We've been covering any and all news about Troika's Vampire: The Masquerade - Bloodlines going back to 2003, and that includes every single release of Werner Spahl's (Wesp5) unofficial patches going back to the earliest mentions of what became a v1.3/v1.4 patch in 2005 after Troika released the final v1.2 official patch. It's hard to believe that the unofficial patch has reached version 9.9 in the latest update, but to help make us all realize how long we've been enthralled with the game, PCGamesN has spoken with Werner about this 12+ year "quest" and the people who have helped him along the way:
A good enough justification, then, to spend over a decade working on it, although Spahl downplays his commitment. “It’s not as big a chunk of my life as it may seem,” he says. “Sometimes I work maybe an hour a day if something new can be restored, but then days or weeks may go by without me doing anything much.”
That comment - ‘something new can be restored’ - is oxymoronic, but it captures the tension at the heart of this project. ‘Restoration’ suggests that Spahl and the community are working towards some version of the game as it once was, or at least that they are adding elements that the developers intended to include in the original game, but didn’t due to the fact that it was rushed to release. The reality is that Troika’s intentions were never made entirely clear to Spahl, who reached out to the developers but only gained scarce details about the cut content (it is understandable that they weren’t particularly eager to reminisce about the game that led to the dissolution of their studio a few months after release). So, with little concrete information to go on, Spahl and the community got creative, embellishing and tweaking the existing Bloodlines world with speculative but meticulously thought-out details, and patching it to a healthy, playable state.
One former Troika member who did play a role in the patch was composer Rik Schaffer, who gave Spahl a list of unreleased tracks for the game that he considered to be his finest work. These tracks were not connected to any in-game locations, so it was up to Spahl to add them where he saw fit. Did Troika want these tracks in the original game? Is this now the composer Schaffer imbuing a bit of his personal vision about how he wanted Bloodlines to sound? How much does Spahl’s personal taste - deciding which track to put in which location - dictate the path of the game? The lines between restoration, modding, and patching become increasingly blurred.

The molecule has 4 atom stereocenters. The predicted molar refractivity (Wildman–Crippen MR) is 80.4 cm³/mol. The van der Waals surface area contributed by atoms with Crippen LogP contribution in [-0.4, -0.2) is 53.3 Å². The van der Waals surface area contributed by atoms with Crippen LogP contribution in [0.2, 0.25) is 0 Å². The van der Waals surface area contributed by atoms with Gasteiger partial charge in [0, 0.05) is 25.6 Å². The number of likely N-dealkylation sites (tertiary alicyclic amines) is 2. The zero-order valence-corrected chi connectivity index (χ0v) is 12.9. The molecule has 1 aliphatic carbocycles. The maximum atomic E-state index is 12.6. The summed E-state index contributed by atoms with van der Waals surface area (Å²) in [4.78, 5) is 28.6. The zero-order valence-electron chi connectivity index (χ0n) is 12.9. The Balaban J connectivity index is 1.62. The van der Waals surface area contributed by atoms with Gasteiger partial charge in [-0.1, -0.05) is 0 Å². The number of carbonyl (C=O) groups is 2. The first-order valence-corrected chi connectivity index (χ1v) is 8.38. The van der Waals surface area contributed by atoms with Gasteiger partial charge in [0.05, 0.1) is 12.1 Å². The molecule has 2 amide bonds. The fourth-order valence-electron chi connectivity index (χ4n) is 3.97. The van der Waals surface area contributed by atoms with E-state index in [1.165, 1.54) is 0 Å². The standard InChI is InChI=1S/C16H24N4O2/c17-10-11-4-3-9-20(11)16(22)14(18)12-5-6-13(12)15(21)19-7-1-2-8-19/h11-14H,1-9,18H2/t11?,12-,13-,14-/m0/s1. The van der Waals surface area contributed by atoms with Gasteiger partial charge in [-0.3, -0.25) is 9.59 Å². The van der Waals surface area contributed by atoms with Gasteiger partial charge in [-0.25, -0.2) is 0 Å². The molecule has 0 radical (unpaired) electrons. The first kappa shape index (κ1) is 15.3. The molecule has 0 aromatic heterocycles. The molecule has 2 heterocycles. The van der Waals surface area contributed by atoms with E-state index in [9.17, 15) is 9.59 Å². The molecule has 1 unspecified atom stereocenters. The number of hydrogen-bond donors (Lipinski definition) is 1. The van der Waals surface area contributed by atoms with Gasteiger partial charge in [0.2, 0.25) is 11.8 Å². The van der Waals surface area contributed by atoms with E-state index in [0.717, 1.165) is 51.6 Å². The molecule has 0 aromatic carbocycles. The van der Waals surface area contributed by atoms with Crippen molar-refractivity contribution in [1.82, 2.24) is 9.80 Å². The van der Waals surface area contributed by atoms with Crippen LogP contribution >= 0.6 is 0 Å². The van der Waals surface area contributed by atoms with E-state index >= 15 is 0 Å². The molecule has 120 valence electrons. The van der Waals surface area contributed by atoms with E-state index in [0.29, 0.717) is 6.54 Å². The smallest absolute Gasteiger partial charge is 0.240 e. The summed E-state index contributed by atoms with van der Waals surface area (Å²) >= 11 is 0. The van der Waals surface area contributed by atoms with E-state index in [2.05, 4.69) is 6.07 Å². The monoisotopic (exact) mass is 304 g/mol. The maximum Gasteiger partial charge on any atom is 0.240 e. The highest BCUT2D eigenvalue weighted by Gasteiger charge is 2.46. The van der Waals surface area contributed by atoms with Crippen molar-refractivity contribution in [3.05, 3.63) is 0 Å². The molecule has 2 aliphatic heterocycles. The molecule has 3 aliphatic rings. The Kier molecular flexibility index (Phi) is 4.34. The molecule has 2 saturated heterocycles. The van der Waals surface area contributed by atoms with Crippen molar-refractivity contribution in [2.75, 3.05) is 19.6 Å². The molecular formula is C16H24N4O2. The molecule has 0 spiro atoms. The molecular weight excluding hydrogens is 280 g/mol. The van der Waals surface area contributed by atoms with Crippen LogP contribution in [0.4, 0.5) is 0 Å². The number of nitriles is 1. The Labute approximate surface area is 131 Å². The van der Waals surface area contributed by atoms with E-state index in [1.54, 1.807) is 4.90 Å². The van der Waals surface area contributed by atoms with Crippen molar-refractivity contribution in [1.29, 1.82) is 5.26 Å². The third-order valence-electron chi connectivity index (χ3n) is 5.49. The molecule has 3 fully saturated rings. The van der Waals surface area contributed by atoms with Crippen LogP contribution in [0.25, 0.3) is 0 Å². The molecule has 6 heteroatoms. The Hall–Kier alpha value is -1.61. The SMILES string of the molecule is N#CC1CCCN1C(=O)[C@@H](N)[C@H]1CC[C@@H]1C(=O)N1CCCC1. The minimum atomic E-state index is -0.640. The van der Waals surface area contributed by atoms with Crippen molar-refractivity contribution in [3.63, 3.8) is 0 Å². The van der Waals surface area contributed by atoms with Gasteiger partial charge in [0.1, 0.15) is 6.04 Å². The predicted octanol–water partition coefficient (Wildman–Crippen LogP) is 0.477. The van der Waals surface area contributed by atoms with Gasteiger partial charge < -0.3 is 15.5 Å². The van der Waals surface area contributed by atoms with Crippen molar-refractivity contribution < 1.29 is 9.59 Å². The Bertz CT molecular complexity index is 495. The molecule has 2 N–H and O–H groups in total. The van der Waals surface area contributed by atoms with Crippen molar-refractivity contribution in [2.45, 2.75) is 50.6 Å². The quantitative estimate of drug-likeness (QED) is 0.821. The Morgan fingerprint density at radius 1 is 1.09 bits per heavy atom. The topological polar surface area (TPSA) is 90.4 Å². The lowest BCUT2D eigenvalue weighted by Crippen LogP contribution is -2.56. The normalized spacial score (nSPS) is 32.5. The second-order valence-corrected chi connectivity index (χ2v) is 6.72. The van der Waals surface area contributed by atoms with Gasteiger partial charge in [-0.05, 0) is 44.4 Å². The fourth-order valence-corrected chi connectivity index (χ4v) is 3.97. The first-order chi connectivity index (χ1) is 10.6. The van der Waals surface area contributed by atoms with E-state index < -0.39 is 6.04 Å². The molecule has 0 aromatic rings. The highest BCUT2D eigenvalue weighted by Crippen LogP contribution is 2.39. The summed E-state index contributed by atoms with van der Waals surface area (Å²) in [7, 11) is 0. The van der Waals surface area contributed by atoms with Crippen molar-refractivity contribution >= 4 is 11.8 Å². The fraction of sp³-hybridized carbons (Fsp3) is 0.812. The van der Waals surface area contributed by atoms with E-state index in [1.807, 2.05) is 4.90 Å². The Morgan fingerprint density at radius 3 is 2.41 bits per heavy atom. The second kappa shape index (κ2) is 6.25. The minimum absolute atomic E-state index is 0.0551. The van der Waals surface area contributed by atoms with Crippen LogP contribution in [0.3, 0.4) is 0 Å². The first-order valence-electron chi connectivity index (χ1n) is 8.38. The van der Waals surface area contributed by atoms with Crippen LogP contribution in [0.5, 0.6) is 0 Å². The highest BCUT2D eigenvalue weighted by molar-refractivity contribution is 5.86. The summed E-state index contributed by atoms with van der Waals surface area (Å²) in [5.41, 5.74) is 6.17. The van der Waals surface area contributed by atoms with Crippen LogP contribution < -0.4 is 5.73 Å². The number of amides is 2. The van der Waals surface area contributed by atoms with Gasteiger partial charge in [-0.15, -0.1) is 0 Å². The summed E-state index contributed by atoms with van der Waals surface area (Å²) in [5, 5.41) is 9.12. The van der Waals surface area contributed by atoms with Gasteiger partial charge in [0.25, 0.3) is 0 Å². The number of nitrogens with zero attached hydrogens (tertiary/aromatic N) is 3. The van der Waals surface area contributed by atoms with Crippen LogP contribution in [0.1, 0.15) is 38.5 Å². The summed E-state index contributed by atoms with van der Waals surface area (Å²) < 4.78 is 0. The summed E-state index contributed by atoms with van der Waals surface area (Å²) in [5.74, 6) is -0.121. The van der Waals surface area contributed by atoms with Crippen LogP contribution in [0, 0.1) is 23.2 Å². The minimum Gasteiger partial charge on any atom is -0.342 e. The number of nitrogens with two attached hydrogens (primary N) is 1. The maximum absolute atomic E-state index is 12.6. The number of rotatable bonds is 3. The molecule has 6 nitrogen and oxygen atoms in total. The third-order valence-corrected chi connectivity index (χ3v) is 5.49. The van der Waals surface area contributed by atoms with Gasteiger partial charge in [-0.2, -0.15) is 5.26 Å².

Not that Spahl has any qualms about calling the unofficial patch more of a fan project than some noble quest to finish what Troika started. “Of course I’m aware that a lot of our bigger restorations, especially the new maps or quests, are /our/ vision and not that of Troika, if they ever came to a concrete version for those things at all,” he says.
The all-new Library level, for example, is based on a few assets in the game files. Bloodlines designer Brian Mitsoda told Spahl that “it was somehow connected to a main character and a Sabbat boss, and was meant to look like the real-world LA library.” On this scant information, one of the community members drove to the LA library, took notes on its layout, and co-designed the new level with Spahl, complete with a lore-friendly quest and a large ritual chamber (another unused asset floating around in the game files). Even the vaguest ideas became a polished, painstakingly created reality in the unofficial patch.
Amidst the thousands of fixes in the patch that have made Bloodlines more palatable, Spahl admits that some tweaks have been a little less graceful. Using concept art for reference he added a rotating turnstile to the entrance of a bar, for example, which many players then struggled to walk through (as, in some cases, did Patty, a quest NPC who is supposed to leave the club in one of her quest endings). His solution was to create a dialogue option with the bartender, asking her to remove the turnstile, which means that players can now choose whether to have it or not; an awkward workaround to a problem that did not need to exist in the first place.